(CNN) — Ashley Judd and her family wanted the world to hear from them about how Naomi Judd died.
The young Judd appeared in an interview with Diane Sawyer, which aired Thursday on “Good Morning America.” She said that her family had agreed that he share the cause of her mother’s death.
“He used a gun,” Ashley Judd said. “A firearm. So that’s information that we feel very uncomfortable sharing.”
She and her sister Wynonna Judd announced on April 30 that they had lost their mother “to mental illness.” She was 76 years old.
Ashley Judd said that she and her family wanted to shine a light on mental illness, explaining that it is “important to distinguish between the loved one and the illness.”
“When we talk about mental illness, it’s very important to be clear and make the distinction between our loved one and the illness,” Judd said in the interview. “That lies. It’s wild. And, you know, my mother, our mother, couldn’t take it until her peers inducted her into the Hall of Fame. I mean, that’s the catastrophe level of what was going on inside of her.” because the barrier between the look they had her in couldn’t penetrate her heart. And the lie the disease told her was so convincing.”
Naomi Judd openly wrote about her depression and anxiety in her memoir “River of Time” and her daughter Ashley said it was because of this that she cherished every moment she spent with her mother.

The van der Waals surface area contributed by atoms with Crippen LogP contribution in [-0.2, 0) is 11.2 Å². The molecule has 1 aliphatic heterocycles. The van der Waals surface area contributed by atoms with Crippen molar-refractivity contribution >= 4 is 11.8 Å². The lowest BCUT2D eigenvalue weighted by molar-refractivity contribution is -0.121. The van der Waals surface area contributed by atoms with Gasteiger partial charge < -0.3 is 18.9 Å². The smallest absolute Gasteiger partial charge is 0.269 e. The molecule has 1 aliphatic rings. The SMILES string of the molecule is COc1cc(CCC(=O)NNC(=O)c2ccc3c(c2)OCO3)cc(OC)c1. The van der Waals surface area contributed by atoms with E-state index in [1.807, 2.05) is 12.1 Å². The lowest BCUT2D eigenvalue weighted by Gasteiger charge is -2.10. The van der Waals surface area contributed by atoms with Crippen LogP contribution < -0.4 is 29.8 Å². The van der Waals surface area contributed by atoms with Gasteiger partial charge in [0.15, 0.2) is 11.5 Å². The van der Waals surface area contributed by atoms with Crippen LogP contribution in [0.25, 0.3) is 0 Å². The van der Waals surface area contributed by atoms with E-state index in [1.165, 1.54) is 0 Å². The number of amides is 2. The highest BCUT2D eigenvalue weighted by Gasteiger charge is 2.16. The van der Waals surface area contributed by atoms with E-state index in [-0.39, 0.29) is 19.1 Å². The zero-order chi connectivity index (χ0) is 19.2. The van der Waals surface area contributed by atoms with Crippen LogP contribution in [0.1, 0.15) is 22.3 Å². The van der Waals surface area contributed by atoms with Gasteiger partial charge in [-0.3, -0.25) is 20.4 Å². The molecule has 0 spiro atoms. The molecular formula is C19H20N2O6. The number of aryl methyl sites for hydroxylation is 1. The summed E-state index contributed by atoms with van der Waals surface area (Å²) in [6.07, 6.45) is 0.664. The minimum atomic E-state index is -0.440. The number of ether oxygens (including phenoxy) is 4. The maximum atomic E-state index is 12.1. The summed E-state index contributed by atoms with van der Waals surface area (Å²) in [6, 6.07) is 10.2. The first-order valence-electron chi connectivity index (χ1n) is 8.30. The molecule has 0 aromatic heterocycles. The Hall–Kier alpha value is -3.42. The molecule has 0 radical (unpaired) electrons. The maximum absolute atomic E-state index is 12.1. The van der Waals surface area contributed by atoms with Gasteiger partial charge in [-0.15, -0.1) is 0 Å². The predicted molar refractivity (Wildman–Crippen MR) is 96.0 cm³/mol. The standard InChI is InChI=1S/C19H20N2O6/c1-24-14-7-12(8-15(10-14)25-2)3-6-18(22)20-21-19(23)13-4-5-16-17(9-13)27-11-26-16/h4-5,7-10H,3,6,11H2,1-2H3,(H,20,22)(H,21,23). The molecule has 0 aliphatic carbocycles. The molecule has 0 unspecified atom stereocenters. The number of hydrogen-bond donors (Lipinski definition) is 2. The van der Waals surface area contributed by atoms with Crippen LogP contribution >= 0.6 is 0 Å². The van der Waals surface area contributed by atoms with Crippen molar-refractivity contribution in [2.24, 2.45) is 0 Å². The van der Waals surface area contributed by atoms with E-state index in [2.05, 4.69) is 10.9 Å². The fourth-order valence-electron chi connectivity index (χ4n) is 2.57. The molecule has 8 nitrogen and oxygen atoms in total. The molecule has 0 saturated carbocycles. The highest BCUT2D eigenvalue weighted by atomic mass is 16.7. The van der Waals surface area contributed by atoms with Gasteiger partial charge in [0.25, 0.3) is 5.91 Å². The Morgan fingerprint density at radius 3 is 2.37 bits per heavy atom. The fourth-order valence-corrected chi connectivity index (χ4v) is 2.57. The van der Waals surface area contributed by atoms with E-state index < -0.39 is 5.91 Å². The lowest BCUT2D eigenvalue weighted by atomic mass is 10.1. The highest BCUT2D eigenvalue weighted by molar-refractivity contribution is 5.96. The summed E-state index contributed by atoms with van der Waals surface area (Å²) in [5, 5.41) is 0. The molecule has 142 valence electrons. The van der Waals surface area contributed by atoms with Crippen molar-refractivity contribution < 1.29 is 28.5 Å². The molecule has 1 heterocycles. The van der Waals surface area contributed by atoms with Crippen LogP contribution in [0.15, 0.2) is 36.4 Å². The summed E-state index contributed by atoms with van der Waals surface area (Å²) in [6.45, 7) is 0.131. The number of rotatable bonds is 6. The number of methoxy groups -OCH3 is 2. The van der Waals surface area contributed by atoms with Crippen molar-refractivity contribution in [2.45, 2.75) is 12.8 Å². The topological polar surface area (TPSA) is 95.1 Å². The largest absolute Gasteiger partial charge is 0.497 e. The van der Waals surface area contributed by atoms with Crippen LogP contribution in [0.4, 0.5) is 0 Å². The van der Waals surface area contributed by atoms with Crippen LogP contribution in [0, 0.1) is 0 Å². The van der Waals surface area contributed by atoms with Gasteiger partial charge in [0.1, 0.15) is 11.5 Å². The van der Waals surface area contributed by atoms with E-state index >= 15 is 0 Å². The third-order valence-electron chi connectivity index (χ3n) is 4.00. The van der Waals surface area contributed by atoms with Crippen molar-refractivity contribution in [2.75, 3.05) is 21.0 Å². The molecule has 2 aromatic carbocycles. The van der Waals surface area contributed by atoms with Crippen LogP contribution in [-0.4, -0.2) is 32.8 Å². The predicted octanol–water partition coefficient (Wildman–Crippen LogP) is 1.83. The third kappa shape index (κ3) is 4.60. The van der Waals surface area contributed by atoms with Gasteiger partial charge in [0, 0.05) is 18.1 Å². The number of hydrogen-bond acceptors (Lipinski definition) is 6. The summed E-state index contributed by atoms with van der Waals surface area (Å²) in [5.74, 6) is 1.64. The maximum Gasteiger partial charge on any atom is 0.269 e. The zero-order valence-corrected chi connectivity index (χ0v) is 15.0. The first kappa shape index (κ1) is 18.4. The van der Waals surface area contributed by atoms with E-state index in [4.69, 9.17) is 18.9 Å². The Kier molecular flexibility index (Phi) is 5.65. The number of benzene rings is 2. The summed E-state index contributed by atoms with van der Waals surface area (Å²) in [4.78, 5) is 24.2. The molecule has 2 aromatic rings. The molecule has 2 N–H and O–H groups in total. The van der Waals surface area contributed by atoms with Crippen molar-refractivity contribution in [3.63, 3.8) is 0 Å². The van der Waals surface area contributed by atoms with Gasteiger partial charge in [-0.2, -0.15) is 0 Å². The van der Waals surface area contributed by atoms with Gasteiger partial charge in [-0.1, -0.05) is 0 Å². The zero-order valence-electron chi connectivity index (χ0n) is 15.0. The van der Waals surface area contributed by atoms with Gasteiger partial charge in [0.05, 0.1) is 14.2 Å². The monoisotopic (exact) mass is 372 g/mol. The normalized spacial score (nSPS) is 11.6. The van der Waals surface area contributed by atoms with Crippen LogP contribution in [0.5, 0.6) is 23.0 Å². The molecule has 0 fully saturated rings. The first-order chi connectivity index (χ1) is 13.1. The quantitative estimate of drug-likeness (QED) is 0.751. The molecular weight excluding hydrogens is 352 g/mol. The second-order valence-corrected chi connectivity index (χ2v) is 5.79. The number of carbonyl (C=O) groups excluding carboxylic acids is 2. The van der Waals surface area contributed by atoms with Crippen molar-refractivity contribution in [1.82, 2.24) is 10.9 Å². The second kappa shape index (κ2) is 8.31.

“I really accepted the love that my mother was able to give me because she knew I was fragile,” Judd said. “So when I walked around the back of her house and walked in the kitchen door and she was like, ‘There’s my love, there’s my baby.’ And she turned on. I savored those moments.”
The matriarch died the day before she and her daughter Wynonna, who made up the country music duo The Judds, were inducted into the Country Music Hall of Fame.
Ashley Judd said her mother “couldn’t wait” to be recognized by her peers.
Naomi and Wynonna Judd scored 14 No. 1 songs in a career that spanned nearly three decades. The redheaded duo blended the traditional Appalachian sounds of bluegrass with polished pop styles, achieving hit after hit in the 1980s. Wynonna led the duo with her own powerful voice, while Naomi provided harmonies and graceful onstage looks.
The Judds released six studio albums and one EP between 1984 and 1991 and won nine Country Music Association Awards and seven Academy of Country Music Awards. Together they won a total of five Grammy Awards for hits like “Why Not Me” and “Give A Little Love,” and Naomi won a sixth Grammy for writing “Love Can Build a Bridge.”
A memorial is planned for 6 pm ET on Sunday, May 15 at Nashville’s Ryman Auditorium. It will be televised by CMT.
“We are truly privileged to work alongside Wynonna and Ashley to present this live celebration of their mother Naomi’s life,” read a statement about the event. “While we all continue to mourn the loss of such a legendary artist, we are honored to commemorate her legacy alongside the nation’s community, her friends, family and legions of fans around the world in the perfect venue: the Mother Church of the Country Music This special will celebrate his timeless voice, his unforgettable spirit and the immense impact he left on our genre through the greatest form of healing we have: music.”
Artists and guest appearances will be announced in the coming days.
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